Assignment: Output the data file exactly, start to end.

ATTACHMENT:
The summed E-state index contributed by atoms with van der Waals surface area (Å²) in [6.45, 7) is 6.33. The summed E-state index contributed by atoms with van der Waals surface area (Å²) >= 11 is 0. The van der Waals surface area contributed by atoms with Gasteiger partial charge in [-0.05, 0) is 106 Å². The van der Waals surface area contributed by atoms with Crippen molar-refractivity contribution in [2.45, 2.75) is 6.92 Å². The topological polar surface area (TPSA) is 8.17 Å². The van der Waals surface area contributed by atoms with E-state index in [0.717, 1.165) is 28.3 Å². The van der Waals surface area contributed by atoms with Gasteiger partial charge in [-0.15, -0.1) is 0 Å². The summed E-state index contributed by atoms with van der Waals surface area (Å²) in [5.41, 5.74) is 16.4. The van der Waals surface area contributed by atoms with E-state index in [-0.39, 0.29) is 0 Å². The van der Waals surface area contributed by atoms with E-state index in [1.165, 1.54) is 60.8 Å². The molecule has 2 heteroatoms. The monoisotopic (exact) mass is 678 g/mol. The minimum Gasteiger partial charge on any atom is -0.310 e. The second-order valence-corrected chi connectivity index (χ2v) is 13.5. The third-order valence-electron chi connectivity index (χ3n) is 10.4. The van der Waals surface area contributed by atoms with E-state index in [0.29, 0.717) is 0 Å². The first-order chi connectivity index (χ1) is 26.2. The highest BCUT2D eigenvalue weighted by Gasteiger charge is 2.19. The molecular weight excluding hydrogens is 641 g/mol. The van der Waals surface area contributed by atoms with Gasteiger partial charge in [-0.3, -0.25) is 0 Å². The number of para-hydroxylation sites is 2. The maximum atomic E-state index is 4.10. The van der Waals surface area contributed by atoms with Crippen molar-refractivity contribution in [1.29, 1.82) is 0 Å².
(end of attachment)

The summed E-state index contributed by atoms with van der Waals surface area (Å²) in [6.45, 7) is 6.33. The summed E-state index contributed by atoms with van der Waals surface area (Å²) >= 11 is 0. The van der Waals surface area contributed by atoms with Gasteiger partial charge in [-0.05, 0) is 106 Å². The van der Waals surface area contributed by atoms with Crippen molar-refractivity contribution in [2.45, 2.75) is 6.92 Å². The topological polar surface area (TPSA) is 8.17 Å². The van der Waals surface area contributed by atoms with E-state index in [0.717, 1.165) is 28.3 Å². The van der Waals surface area contributed by atoms with Gasteiger partial charge in [-0.15, -0.1) is 0 Å². The summed E-state index contributed by atoms with van der Waals surface area (Å²) in [5.41, 5.74) is 16.4. The van der Waals surface area contributed by atoms with E-state index in [-0.39, 0.29) is 0 Å². The van der Waals surface area contributed by atoms with E-state index in [1.165, 1.54) is 60.8 Å². The molecule has 2 heteroatoms. The monoisotopic (exact) mass is 678 g/mol. The minimum Gasteiger partial charge on any atom is -0.310 e. The second-order valence-corrected chi connectivity index (χ2v) is 13.5. The third-order valence-electron chi connectivity index (χ3n) is 10.4. The van der Waals surface area contributed by atoms with E-state index in [0.29, 0.717) is 0 Å². The first-order chi connectivity index (χ1) is 26.2. The highest BCUT2D eigenvalue weighted by Gasteiger charge is 2.19. The molecular weight excluding hydrogens is 641 g/mol. The van der Waals surface area contributed by atoms with Gasteiger partial charge in [-0.3, -0.25) is 0 Å². The number of para-hydroxylation sites is 2. The maximum atomic E-state index is 4.10. The van der Waals surface area contributed by atoms with Crippen molar-refractivity contribution in [1.29, 1.82) is 0 Å².